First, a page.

iVillage Member
Registered: 07-24-2005
Tue, 09-11-2012 - 11:14am

I have this need every anniversary of 9/11 to just be able to talk about my day...even 11 years later.  I feel the pain and horror and anger as acutely as I did that very day.  

I was working at Harvard Pilgrim Health Care...working the phones when I heard a commotion a few cubes down.  A plane had flown into one of the Twin Towers and my co-worker was crying because a family member was on a flight that morning. As the news started filtering through, we all seemed to still be under the impression that it was a plane that veered of course.

I went back to work.  I was on the phone with a physician's office when the horrific news came in that another plane had flown into the other Tower.  I knew immediately that this was no errant plane...it was an act of terrorism...America was under attack.  We cried together, this secretary and I.  

We were released from work that day.  I called the school because I had a 14-year-old foster child enrolled and wanted to know why the parents were not being told 'come get your kids'.  And to tell you the truth, today, don't remember why, but I have a vague recollection of them keeping them...having gathered them in the auditorium...to talk it through?  It's a blur.

What isn't a blur is how JAM responded when I called him.  Because I was sent home, I was now alone and scared.  So I called JAM, but he was cold and seemed annoyed and said he'd catch me later.  Apparently, he was busy on the phone talking it all through with his REAL LOVED ONES.  I believe it was at that moment I realized...it will never be as I want...it was my defining moment to extricate myself.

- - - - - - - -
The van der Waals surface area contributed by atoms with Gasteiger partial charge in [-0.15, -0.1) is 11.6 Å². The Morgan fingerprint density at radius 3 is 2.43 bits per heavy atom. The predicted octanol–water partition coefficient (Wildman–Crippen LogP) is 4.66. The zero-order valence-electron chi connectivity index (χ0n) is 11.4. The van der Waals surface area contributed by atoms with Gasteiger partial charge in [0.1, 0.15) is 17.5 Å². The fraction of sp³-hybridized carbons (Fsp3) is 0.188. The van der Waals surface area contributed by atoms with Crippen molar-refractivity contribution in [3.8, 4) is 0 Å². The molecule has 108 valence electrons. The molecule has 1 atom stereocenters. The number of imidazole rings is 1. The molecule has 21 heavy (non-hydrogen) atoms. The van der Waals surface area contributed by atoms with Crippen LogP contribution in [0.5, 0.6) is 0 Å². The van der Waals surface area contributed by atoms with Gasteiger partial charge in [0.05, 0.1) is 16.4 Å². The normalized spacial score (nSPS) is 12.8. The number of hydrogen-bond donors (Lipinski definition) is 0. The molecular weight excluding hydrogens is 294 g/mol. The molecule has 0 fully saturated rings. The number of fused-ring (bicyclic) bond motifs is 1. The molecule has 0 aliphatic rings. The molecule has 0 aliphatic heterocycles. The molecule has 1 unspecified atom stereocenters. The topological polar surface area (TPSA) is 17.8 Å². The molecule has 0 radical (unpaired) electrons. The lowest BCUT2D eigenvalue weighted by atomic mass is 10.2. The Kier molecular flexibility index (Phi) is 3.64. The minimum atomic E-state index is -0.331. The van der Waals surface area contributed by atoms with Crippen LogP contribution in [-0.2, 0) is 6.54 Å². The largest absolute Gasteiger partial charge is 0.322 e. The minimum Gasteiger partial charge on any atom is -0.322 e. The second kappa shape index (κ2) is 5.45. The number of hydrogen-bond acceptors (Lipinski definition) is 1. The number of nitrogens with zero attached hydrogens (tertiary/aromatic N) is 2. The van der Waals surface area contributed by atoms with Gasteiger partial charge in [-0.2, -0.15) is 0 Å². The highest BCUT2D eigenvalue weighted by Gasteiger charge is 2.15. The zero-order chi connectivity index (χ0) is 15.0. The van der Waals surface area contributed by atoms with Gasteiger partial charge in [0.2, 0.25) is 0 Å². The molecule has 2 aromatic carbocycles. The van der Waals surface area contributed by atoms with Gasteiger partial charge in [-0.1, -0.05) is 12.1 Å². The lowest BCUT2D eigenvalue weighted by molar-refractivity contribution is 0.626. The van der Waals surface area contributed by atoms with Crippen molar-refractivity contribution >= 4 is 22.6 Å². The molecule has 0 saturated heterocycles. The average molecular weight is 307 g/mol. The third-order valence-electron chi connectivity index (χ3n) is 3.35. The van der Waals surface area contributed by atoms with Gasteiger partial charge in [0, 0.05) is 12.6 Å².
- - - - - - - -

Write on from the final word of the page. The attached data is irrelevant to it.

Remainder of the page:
Anyway, I will be glued to my TV today...watching 9/11 documentaries all day long.  And I will remember this day...I don't want to ever forget.  I don't want to ever forget those who lost their lives..those in the Towers and surrounding areas...and those who gave their lives coming to the rescue.  And I will cry off and on for lives lost and all the acts of heroism.  

It was an act of terrorism against the free world and no one...no one was unaffected...no matter what part of the Planet.

Please feel free to post in and talk about your day and how it unfolded for you.

((((Group HUG)))))


iVillage Member
Registered: 07-24-2005
In reply to: withclarity
Tue, 09-11-2012 - 12:52pm

Wow...what a survival story!  Thanks for sharing that.  I can't even imagine...talk about having a Guardian Angel!.  Seems, I learn something new about events, as I figure do all the historians still piecing things together.

Right now, I am feeling anger...and anger that has brought me to tears...and I am so grateful I have a place to put it.

My anger right now is directed at the people who had actually made it out of the building and then were told to go back up.  I don't know if I am more angry at the woman who directed them to do so or those people who allowed someone to tell them to go against their better judgement.  I know that she will have to live with that, but she is alive to live with it.

And I am angry that those in charge ignore the warning from one of the bravest men we will ever know...Rick Rescorla, who warned the powers that be that the next attack (following 2003 attact on World Trade Center...where they entered from below with trucks) would come from the air.  And he gave his life on 9/11 trying to get as many people..employees...out of that building.  Why does it seem that incompetency rises to the top.  Don't answer that question.  I know why...because incompetents surround themselves with other incompetents...because to do otherwise, would highlight their incompetency.